How to poll for files in an unattended application

Tony Marston - 13th December 2000
Amended - 21st November 2001

If you have a third party application which creates data files that have to be processed by your system there are two ways in which this can be done:

This document describes how to create an application which runs in the background, wakes up every so often looking for files to process, then goes back to sleep again. It will keep doing this until told to stop.

This utility makes use of the $timeout function which fires the <ASYNC INTERRUPT> trigger after a specified period of inactivity. As the timeout interval can only be expressed in whole minutes if something smaller is required you will have to use another method. If you would like details of an alternative method I have created which allows intervals as small as 1 second then please refer to my follow-up article Unattended File Polling with short Intervals.

The sample code which provides a working example of what is described in this document contains the following components:

1. Startup Shell
This activates form POLL_002 and contains in its <ASYNC INTERRUPT> trigger the single command macro "^ACCEPT". This fires the <ACCEPT> trigger of the current form (which should be POLL_002) when each timeout interval expires.
2. Form POLL_001
Once started the application should be left at this screen, which may be minimised. It shows the name of the folder that will be polled, plus the file mask which identifies which files to look for. The values are obtained from the [logicals] section in the assignment file, but can be overridden at run time.This screen just sits there waiting for the <ACCEPT> trigger to be fired, either by the unattended timeout or by manual intervention. When this trigger is fired control is passed to the next form, POLL_002. If the CLOSE button is pressed the application will terminate.
3. Form POLL_002
This takes a sniff at the contents of the designated folder by issuing a DIR command. If it finds any files that match the specified file mask it loads them in, processes them, then deletes them one at a time. How you actually process the files is up to you.

Note that when a timeout event is fired the clock does not start ticking for the next interval until all processing has been completed and keyboard input is requested. This means that POLL_002 cannot be re-activated while the previous activation is still processing. The periods between each unattended activation will be equal to the timeout interval.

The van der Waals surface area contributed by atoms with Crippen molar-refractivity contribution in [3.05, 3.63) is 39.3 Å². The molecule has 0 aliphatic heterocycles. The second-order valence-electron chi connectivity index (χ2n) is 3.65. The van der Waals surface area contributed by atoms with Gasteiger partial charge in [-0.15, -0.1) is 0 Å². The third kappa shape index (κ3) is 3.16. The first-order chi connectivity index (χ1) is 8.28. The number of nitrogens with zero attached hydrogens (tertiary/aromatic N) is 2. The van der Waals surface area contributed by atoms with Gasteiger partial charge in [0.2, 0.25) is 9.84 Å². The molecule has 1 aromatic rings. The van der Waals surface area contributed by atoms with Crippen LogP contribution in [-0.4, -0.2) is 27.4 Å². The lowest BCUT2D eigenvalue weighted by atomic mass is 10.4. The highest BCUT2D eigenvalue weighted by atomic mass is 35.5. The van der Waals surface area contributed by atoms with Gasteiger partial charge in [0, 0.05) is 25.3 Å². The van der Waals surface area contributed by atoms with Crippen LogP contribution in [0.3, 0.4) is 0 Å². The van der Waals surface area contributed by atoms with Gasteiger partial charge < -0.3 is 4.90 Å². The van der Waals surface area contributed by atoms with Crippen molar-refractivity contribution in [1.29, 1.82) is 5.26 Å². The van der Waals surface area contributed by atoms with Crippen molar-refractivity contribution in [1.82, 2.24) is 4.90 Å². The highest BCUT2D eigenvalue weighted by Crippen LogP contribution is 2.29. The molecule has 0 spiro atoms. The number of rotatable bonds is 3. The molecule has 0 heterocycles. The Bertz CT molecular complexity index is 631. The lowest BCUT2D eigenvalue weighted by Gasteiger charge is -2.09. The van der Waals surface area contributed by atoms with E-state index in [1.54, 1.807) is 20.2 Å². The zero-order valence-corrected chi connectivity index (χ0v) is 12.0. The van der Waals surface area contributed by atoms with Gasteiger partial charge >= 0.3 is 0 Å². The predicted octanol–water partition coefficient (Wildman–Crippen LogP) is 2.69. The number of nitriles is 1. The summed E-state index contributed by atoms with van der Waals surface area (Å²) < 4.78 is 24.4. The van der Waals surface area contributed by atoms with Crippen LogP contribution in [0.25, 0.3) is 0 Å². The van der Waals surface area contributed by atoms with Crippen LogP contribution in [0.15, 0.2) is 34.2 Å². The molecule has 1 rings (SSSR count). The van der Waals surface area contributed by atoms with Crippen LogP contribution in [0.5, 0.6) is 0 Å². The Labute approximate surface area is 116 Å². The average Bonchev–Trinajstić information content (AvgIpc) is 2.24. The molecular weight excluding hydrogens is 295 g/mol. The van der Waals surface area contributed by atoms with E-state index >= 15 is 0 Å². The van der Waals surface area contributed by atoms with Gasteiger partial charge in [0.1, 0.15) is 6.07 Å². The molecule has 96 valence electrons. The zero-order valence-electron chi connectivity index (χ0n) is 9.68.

For those of you who are too lazy to download my sample code here is the portion which obtains the directory listing. Note that for Windows NT it is possible to use the activate command, while for Windows 95 you have to use the spawn command instead. This is due to bug #19136 which has been outstanding for several years.

   string pi_InputString   : IN
   string lv_OprSys
   string lv_FileList

getlistitems/id/local pi_InputString    ; load into local variables

lv_OprSys = $oprsys             ; get id of operating system

; look for any files existing in the IN directory =========================
if (lv_OprSys = "L")            ; operating system = NT
   $1 = "cmd.exe /c DIR /b /on %%$inpath$%%$file_mask$"
   activate "OS".commandout($1,lv_FileList)
   if ($procerror)
      call PROC_ERROR($procerrorcontext)
else                            ; operating system not = NT
   $1 = "set dircmd=/ogn%%^"    ; do not pause for large list
   $1 = "%%$1dir /b /on %%$inpath$%%$file_mask$ > %%$inpath$filelist.txt"
   $1 = "%%$1%%^cls"            ; append 'cls' to close window

   $2 = "%%$inpath$doscmnd.bat"
   file_dump $1,"%%$2"          ; create batch file to obtain list
   if ($status < 0) return(-1)

   spawn "#%%$2"                ; execute this file
   if ($status < 0) return(-1)

   file_load "%%$inpath$filelist.txt",lv_FileList  ; load list

if (lv_FileList != "")
   call SCAN_FILE_LIST(lv_FileList)         ; process the list

if ($delete_list$ != "")                    ; if list not empty
   call DELETE_FILES($delete_list$)         ; delete input file(s)

Tony Marston
13th December 2000

Amendment history:

21st Nov 2001 Added reference to follow-up article Unattended File Polling with short Intervals

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